The incredible atmosphere inside the arena – enclosed on four sides by temporary stands in the piazza – is attracting increasing number of foreign spectators every year. But what is it like for those inside it?
(Laughs) “Yeah, I can’t really begin to describe it, it’s something amazing. Everyone has their own feelings, it depends on the person, but for me it’s the best feeling ever – truly. You cannot have these kind of emotions in normal life. It’s once a year, twice if you are lucky enough to play in the final and you cannot describe it, trust me. You are like a gladiator or something like that.
Punching, elbowing, choking and head butting are all allowed in Calcio Storico, prompting even some Florentines to say that it is too brutal. What would Lorenzo say to those who oppose it?
“Violence? It’s part of the game. It’s a war game so of course you have to use violence if you want to win. Sometimes I don’t understand the critics, they say there is too much violence but they have missed the point. If you want to win that’s just what you have to do, it is what it is. I take the good with the good and the bad with the bad.”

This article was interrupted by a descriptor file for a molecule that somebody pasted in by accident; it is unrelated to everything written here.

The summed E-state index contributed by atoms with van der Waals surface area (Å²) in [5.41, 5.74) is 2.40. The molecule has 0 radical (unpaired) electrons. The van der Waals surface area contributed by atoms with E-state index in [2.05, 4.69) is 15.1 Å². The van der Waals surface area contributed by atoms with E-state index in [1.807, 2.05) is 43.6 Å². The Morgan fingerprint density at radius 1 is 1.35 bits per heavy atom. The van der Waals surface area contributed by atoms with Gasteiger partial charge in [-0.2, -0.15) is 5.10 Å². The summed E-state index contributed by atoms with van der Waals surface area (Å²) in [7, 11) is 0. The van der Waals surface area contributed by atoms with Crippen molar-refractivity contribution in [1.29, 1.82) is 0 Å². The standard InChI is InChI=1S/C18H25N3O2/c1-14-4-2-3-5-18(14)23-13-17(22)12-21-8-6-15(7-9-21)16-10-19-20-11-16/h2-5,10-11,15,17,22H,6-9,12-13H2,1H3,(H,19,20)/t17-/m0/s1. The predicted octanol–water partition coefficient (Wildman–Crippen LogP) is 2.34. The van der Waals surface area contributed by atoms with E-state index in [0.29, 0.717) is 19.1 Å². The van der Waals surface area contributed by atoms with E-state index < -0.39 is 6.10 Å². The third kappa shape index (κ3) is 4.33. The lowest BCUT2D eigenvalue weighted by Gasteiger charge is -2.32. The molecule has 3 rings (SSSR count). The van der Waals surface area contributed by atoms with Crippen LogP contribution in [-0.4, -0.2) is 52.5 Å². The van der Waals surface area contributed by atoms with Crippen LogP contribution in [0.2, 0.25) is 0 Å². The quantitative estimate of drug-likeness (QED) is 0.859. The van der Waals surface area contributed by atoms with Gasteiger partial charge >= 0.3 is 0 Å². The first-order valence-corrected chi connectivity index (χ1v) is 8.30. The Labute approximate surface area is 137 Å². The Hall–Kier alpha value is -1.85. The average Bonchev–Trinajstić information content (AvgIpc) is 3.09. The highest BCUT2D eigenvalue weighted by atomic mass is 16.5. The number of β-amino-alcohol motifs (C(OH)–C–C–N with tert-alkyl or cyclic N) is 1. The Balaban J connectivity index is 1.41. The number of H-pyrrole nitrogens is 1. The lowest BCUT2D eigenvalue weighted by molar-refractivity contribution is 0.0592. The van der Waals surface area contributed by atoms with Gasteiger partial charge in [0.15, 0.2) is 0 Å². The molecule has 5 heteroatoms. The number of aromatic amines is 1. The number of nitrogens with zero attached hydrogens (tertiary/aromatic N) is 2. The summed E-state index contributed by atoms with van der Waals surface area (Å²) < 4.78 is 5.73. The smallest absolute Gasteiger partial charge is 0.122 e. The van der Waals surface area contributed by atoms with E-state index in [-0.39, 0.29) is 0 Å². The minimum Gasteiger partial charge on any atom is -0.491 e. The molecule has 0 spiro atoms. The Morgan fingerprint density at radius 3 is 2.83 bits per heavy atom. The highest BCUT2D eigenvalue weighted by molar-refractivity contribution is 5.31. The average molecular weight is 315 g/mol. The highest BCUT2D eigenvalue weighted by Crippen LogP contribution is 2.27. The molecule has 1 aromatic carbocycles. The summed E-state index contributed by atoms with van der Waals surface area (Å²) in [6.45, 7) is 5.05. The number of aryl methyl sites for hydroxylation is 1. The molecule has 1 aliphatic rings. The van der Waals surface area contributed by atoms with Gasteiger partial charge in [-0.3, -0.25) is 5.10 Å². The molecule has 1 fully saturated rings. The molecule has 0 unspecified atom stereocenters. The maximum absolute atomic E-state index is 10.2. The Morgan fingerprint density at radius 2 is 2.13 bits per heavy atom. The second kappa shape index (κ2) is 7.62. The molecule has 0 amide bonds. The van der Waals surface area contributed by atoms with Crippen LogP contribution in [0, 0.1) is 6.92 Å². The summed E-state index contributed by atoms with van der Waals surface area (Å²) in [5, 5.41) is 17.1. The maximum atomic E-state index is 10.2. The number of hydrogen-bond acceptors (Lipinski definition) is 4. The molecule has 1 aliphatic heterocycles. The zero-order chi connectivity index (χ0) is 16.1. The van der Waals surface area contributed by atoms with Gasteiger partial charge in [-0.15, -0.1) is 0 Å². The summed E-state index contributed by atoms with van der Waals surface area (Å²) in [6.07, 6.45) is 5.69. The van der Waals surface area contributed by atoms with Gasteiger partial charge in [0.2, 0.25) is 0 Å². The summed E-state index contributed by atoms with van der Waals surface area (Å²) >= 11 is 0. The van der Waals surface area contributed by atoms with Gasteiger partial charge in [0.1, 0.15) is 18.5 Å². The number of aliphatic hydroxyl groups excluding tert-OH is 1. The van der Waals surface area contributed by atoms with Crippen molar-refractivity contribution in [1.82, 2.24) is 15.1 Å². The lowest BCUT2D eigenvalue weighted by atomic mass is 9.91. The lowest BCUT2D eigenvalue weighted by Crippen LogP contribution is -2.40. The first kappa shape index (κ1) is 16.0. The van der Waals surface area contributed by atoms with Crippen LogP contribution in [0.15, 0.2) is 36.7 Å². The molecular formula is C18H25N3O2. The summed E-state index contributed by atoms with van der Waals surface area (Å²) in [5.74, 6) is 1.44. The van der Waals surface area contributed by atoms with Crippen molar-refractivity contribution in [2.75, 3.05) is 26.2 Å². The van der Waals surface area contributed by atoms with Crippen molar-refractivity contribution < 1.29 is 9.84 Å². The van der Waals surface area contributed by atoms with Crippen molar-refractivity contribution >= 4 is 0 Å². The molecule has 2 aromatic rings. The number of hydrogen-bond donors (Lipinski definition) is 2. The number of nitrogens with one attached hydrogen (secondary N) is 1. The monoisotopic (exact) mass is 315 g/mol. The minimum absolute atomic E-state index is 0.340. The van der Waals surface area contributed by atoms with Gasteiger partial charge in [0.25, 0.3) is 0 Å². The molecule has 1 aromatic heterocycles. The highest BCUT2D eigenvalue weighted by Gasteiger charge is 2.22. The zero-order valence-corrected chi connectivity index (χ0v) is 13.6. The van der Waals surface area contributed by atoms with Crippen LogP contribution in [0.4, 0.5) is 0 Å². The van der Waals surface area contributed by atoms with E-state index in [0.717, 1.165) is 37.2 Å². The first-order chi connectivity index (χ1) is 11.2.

What does winning the finals mean to the team?
“It’s a dream come true to win, you work so hard throughout the year and you share blood, sweat and tears with your friends. Hard work always pays off, when you work like this you can achieve your goals so it would be absolutely fantastic to win. Calcio Storico is an event for the city, so there can be no game without the historical part. It’s two sides of the same coin. It’s very beautiful, I love it.”
Beautiful, bloody or barbaric, it is up to the individual to decide whether to agree or not with what goes on inside Piazza Santa Croce on a boiling hot day every June in Florence. But for those who take the risk of being hurt, the brutality is all part of the historical accuracy that makes them feel at one with their city. Who are we to stop them?
Grazie mille Giacomo Peggion and Lorenzo Taddeucci
Words by Chloe Beresford: @ChloeJBeresford